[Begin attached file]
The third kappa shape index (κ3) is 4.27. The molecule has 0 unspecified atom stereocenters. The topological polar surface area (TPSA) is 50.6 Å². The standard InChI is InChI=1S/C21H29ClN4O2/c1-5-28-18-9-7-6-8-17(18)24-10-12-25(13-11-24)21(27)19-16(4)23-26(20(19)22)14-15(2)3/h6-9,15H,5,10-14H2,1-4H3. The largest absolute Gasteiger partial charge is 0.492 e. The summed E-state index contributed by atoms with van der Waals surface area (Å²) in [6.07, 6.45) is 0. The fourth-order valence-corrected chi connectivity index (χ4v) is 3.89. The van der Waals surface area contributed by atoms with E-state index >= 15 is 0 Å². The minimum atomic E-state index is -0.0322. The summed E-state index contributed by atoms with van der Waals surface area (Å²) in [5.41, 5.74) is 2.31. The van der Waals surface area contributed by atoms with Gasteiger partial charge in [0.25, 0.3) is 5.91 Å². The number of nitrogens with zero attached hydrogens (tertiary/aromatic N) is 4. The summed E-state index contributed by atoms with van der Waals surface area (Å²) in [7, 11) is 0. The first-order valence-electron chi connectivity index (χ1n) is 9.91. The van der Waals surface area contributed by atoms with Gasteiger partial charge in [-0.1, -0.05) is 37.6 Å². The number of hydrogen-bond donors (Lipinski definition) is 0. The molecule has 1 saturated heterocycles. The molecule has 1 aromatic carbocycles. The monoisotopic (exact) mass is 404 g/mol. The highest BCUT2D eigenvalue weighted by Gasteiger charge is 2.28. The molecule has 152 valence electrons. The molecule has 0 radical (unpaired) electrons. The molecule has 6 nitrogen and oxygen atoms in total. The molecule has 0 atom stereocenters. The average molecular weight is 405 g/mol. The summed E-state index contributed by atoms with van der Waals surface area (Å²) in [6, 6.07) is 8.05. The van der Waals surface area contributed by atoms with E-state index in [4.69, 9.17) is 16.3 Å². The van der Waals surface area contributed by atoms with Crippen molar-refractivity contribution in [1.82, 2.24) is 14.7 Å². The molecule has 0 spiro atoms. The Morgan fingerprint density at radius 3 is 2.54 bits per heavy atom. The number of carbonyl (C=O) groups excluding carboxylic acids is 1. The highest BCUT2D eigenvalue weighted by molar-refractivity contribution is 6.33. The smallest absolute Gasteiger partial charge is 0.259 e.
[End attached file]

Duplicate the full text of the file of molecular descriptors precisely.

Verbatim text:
The third kappa shape index (κ3) is 4.27. The molecule has 0 unspecified atom stereocenters. The topological polar surface area (TPSA) is 50.6 Å². The standard InChI is InChI=1S/C21H29ClN4O2/c1-5-28-18-9-7-6-8-17(18)24-10-12-25(13-11-24)21(27)19-16(4)23-26(20(19)22)14-15(2)3/h6-9,15H,5,10-14H2,1-4H3. The largest absolute Gasteiger partial charge is 0.492 e. The summed E-state index contributed by atoms with van der Waals surface area (Å²) in [6.07, 6.45) is 0. The fourth-order valence-corrected chi connectivity index (χ4v) is 3.89. The van der Waals surface area contributed by atoms with E-state index >= 15 is 0 Å². The minimum atomic E-state index is -0.0322. The summed E-state index contributed by atoms with van der Waals surface area (Å²) in [5.41, 5.74) is 2.31. The van der Waals surface area contributed by atoms with Gasteiger partial charge in [0.25, 0.3) is 5.91 Å². The number of nitrogens with zero attached hydrogens (tertiary/aromatic N) is 4. The summed E-state index contributed by atoms with van der Waals surface area (Å²) in [7, 11) is 0. The first-order valence-electron chi connectivity index (χ1n) is 9.91. The van der Waals surface area contributed by atoms with Gasteiger partial charge in [-0.1, -0.05) is 37.6 Å². The number of hydrogen-bond donors (Lipinski definition) is 0. The molecule has 1 saturated heterocycles. The molecule has 1 aromatic carbocycles. The monoisotopic (exact) mass is 404 g/mol. The highest BCUT2D eigenvalue weighted by Gasteiger charge is 2.28. The molecule has 152 valence electrons. The molecule has 0 radical (unpaired) electrons. The molecule has 6 nitrogen and oxygen atoms in total. The molecule has 0 atom stereocenters. The average molecular weight is 405 g/mol. The summed E-state index contributed by atoms with van der Waals surface area (Å²) in [6, 6.07) is 8.05. The van der Waals surface area contributed by atoms with E-state index in [4.69, 9.17) is 16.3 Å². The van der Waals surface area contributed by atoms with Crippen molar-refractivity contribution in [1.82, 2.24) is 14.7 Å². The molecule has 0 spiro atoms. The Morgan fingerprint density at radius 3 is 2.54 bits per heavy atom. The number of carbonyl (C=O) groups excluding carboxylic acids is 1. The highest BCUT2D eigenvalue weighted by molar-refractivity contribution is 6.33. The smallest absolute Gasteiger partial charge is 0.259 e.